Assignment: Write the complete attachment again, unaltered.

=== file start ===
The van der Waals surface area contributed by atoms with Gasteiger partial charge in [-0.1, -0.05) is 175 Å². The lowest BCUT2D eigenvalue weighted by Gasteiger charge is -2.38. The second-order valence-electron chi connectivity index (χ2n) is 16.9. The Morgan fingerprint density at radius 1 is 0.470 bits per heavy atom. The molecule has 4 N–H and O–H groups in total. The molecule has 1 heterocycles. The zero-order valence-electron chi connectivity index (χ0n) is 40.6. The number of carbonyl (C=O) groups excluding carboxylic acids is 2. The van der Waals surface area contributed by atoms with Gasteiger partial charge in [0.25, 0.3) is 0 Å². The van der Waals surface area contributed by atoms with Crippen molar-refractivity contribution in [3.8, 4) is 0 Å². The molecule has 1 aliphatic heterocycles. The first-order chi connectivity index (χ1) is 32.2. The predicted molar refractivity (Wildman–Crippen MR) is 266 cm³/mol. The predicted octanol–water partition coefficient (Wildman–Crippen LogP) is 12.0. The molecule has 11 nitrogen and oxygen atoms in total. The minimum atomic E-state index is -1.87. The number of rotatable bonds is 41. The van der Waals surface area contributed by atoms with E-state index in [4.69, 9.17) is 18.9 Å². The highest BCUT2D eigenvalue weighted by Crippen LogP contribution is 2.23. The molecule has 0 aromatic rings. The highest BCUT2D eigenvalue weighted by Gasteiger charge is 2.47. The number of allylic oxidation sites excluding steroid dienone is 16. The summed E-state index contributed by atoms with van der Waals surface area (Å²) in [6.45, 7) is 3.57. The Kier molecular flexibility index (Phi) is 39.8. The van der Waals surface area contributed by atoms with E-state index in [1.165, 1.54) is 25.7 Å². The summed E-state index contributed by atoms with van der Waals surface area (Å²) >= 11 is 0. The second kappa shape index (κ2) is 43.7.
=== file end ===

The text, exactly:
The van der Waals surface area contributed by atoms with Gasteiger partial charge in [-0.1, -0.05) is 175 Å². The lowest BCUT2D eigenvalue weighted by Gasteiger charge is -2.38. The second-order valence-electron chi connectivity index (χ2n) is 16.9. The Morgan fingerprint density at radius 1 is 0.470 bits per heavy atom. The molecule has 4 N–H and O–H groups in total. The molecule has 1 heterocycles. The zero-order valence-electron chi connectivity index (χ0n) is 40.6. The number of carbonyl (C=O) groups excluding carboxylic acids is 2. The van der Waals surface area contributed by atoms with Gasteiger partial charge in [0.25, 0.3) is 0 Å². The van der Waals surface area contributed by atoms with Crippen molar-refractivity contribution in [3.8, 4) is 0 Å². The molecule has 1 aliphatic heterocycles. The first-order chi connectivity index (χ1) is 32.2. The predicted molar refractivity (Wildman–Crippen MR) is 266 cm³/mol. The predicted octanol–water partition coefficient (Wildman–Crippen LogP) is 12.0. The molecule has 11 nitrogen and oxygen atoms in total. The minimum atomic E-state index is -1.87. The number of rotatable bonds is 41. The van der Waals surface area contributed by atoms with E-state index in [4.69, 9.17) is 18.9 Å². The highest BCUT2D eigenvalue weighted by Crippen LogP contribution is 2.23. The molecule has 0 aromatic rings. The highest BCUT2D eigenvalue weighted by Gasteiger charge is 2.47. The number of allylic oxidation sites excluding steroid dienone is 16. The summed E-state index contributed by atoms with van der Waals surface area (Å²) in [6.45, 7) is 3.57. The Kier molecular flexibility index (Phi) is 39.8. The van der Waals surface area contributed by atoms with E-state index in [1.165, 1.54) is 25.7 Å². The summed E-state index contributed by atoms with van der Waals surface area (Å²) >= 11 is 0. The second kappa shape index (κ2) is 43.7.